Furoshiki, translating to "bath spread", is a style of Japanese gift wrapping that originated from necessity. In the Edo period, furoshiki wrapping was used to protect important goods in the home or during transport. Gift giving in Japan has a lot of significance, from celebrating birthday milestones to house-warming presents. Furoshiki wrapping is another meaningful way to deliver a present to your loved ones. This is one of the most beautiful Japanese gift-wrapping techniques that's still in use and one that you can incorporate for the holidays as an eco-friendly option.
Continue reading to learn about the art of furoshiki cloth wrapping, a beautiful gift-wrapping style (and cloth) in Japanese culture and Japanese art.
How to Wrap Your Gifts Furoshiki Style
In Japan, you can get gifts wrapped with ornate detail at a Japanese department store. But you can also achieve this look at home with furoshiki wrapping. It’s important to note that this Japanese wrapping cloth (furoshiki) comes precut in various sizes. Here's how you can recreate this Japanese gift-wrapping style at home for different items.
What Materials Do You Need?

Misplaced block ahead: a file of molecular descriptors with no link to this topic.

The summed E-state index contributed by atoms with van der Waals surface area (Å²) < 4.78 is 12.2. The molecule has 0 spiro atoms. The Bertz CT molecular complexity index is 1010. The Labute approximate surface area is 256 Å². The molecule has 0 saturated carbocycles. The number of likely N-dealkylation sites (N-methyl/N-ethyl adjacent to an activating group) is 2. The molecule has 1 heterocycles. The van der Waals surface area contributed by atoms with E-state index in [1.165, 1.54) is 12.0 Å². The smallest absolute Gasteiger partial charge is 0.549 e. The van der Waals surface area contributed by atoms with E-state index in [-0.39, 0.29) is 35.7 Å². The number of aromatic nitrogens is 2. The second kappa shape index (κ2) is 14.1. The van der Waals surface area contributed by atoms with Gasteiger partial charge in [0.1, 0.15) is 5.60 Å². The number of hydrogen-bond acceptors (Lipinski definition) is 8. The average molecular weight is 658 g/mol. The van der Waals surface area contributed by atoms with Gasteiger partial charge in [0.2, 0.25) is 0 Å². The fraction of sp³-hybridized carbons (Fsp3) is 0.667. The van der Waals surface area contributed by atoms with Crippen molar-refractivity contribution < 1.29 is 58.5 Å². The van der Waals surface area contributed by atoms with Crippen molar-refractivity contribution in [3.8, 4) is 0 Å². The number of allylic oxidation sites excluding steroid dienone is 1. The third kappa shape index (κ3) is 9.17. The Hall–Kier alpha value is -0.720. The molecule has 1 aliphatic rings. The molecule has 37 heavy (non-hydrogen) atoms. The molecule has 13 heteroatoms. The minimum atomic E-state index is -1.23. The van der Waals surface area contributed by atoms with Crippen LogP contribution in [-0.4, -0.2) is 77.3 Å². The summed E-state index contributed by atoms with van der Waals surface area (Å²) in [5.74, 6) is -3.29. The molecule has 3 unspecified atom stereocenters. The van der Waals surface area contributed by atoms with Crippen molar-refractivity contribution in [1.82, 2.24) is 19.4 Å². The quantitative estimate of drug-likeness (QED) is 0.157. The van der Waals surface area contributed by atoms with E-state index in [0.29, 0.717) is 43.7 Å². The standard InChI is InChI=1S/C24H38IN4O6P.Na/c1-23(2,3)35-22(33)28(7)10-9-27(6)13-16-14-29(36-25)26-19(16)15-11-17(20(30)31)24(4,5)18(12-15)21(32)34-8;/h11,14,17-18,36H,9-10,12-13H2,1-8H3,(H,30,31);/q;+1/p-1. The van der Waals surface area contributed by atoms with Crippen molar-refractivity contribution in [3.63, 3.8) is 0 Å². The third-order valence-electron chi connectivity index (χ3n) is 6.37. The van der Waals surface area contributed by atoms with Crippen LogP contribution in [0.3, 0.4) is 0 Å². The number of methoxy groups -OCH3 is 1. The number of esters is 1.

Instead of using standard wrapping paper and double-sided tape, which ends up in a landfill, this Japanese gift-wrapping hack uses a decorative pattern that looks similar to origami due to the pleats created in the fabric.
All you need for the below Japanese gift-wrapping techniques is a piece (or more for more items) of furoshiki. This fabric must be a square shape (like origami paper). Then, you'll fold the correct size of furoshiki using different folding styles depending on the object's shape and size.
What Sizes of Furoshiki Fabric are Available?
Many fabric sizes are available for this important cultural ritual, from a few inches in length and width to a few feet. However, two main sizes are typically used in furoshiki fabric wrapping: 17 x 17 inches and 28 x 28 inches.
It's also important to note that the thickness and pattern for this wrapping technique are customizable for the gift recipient. As a gift-giving individual, you can select the fabric that you feel is best for Japanese gift wrapping.
Otsukai Tsutsumi Technique
Multiple methods exist for wrapping a square object; this gift wrapping technique is called otsukai tsutsumi. It is a basic way of wrapping that you can use for everyday items or bento boxes.
- Place the item in the middle of the fabric, ensuring the sides of the box line up with the diagonal corners.
- Fold the corner nearest to you over the box. Then repeat with the corner on the opposite side.
- Take the folded fabric's right and left sides and tie it in a simple bow.
Kakushi Tsutsumi Technique
Also used for square objects, this method helps create the perfect gift. It's also known as the hidden knot technique.
- Place the box in the middle of the fabric and lay the corner closest to you over the box.
- Pull the left side and right side of the furoshiki fabric up and tie it in a bow.
- Flip the last corner over the bow, and it's ready to go.
This technique is best for flat objects, such as a gift card or a box of greeting cards.